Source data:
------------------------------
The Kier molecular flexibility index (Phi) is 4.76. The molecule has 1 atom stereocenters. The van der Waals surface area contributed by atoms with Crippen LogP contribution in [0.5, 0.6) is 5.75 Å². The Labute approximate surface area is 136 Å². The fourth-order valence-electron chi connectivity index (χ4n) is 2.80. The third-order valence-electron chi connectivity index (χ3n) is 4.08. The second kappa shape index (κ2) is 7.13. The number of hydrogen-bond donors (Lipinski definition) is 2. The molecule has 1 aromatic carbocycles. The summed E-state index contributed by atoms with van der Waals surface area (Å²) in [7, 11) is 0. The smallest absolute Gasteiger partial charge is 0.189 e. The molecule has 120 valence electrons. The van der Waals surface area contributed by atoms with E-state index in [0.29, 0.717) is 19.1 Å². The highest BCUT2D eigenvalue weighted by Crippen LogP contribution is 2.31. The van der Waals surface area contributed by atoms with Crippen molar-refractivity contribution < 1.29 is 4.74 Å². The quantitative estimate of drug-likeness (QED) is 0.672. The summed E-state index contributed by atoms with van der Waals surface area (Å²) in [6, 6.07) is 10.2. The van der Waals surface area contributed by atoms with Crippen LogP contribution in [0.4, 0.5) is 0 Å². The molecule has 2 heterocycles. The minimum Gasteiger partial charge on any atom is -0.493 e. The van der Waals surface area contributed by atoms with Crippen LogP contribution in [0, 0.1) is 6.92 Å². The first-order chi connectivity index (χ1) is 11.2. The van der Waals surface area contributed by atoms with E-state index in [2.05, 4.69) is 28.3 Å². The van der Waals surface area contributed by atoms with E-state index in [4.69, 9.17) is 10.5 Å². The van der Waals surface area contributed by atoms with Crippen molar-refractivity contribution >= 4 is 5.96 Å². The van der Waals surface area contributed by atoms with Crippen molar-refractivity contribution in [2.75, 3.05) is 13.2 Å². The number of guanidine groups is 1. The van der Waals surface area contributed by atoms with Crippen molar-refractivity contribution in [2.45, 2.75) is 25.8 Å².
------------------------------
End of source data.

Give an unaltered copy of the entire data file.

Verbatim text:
The Kier molecular flexibility index (Phi) is 4.76. The molecule has 1 atom stereocenters. The van der Waals surface area contributed by atoms with Crippen LogP contribution in [0.5, 0.6) is 5.75 Å². The Labute approximate surface area is 136 Å². The fourth-order valence-electron chi connectivity index (χ4n) is 2.80. The third-order valence-electron chi connectivity index (χ3n) is 4.08. The second kappa shape index (κ2) is 7.13. The number of hydrogen-bond donors (Lipinski definition) is 2. The molecule has 1 aromatic carbocycles. The summed E-state index contributed by atoms with van der Waals surface area (Å²) in [7, 11) is 0. The smallest absolute Gasteiger partial charge is 0.189 e. The molecule has 120 valence electrons. The van der Waals surface area contributed by atoms with E-state index in [0.29, 0.717) is 19.1 Å². The highest BCUT2D eigenvalue weighted by Crippen LogP contribution is 2.31. The van der Waals surface area contributed by atoms with Crippen molar-refractivity contribution < 1.29 is 4.74 Å². The quantitative estimate of drug-likeness (QED) is 0.672. The summed E-state index contributed by atoms with van der Waals surface area (Å²) in [6, 6.07) is 10.2. The van der Waals surface area contributed by atoms with Crippen LogP contribution in [0.4, 0.5) is 0 Å². The molecule has 2 heterocycles. The minimum Gasteiger partial charge on any atom is -0.493 e. The van der Waals surface area contributed by atoms with Crippen LogP contribution in [0, 0.1) is 6.92 Å². The first-order chi connectivity index (χ1) is 11.2. The van der Waals surface area contributed by atoms with E-state index in [2.05, 4.69) is 28.3 Å². The van der Waals surface area contributed by atoms with E-state index in [4.69, 9.17) is 10.5 Å². The van der Waals surface area contributed by atoms with Crippen molar-refractivity contribution >= 4 is 5.96 Å². The van der Waals surface area contributed by atoms with Crippen molar-refractivity contribution in [2.75, 3.05) is 13.2 Å². The number of guanidine groups is 1. The van der Waals surface area contributed by atoms with Crippen molar-refractivity contribution in [2.45, 2.75) is 25.8 Å².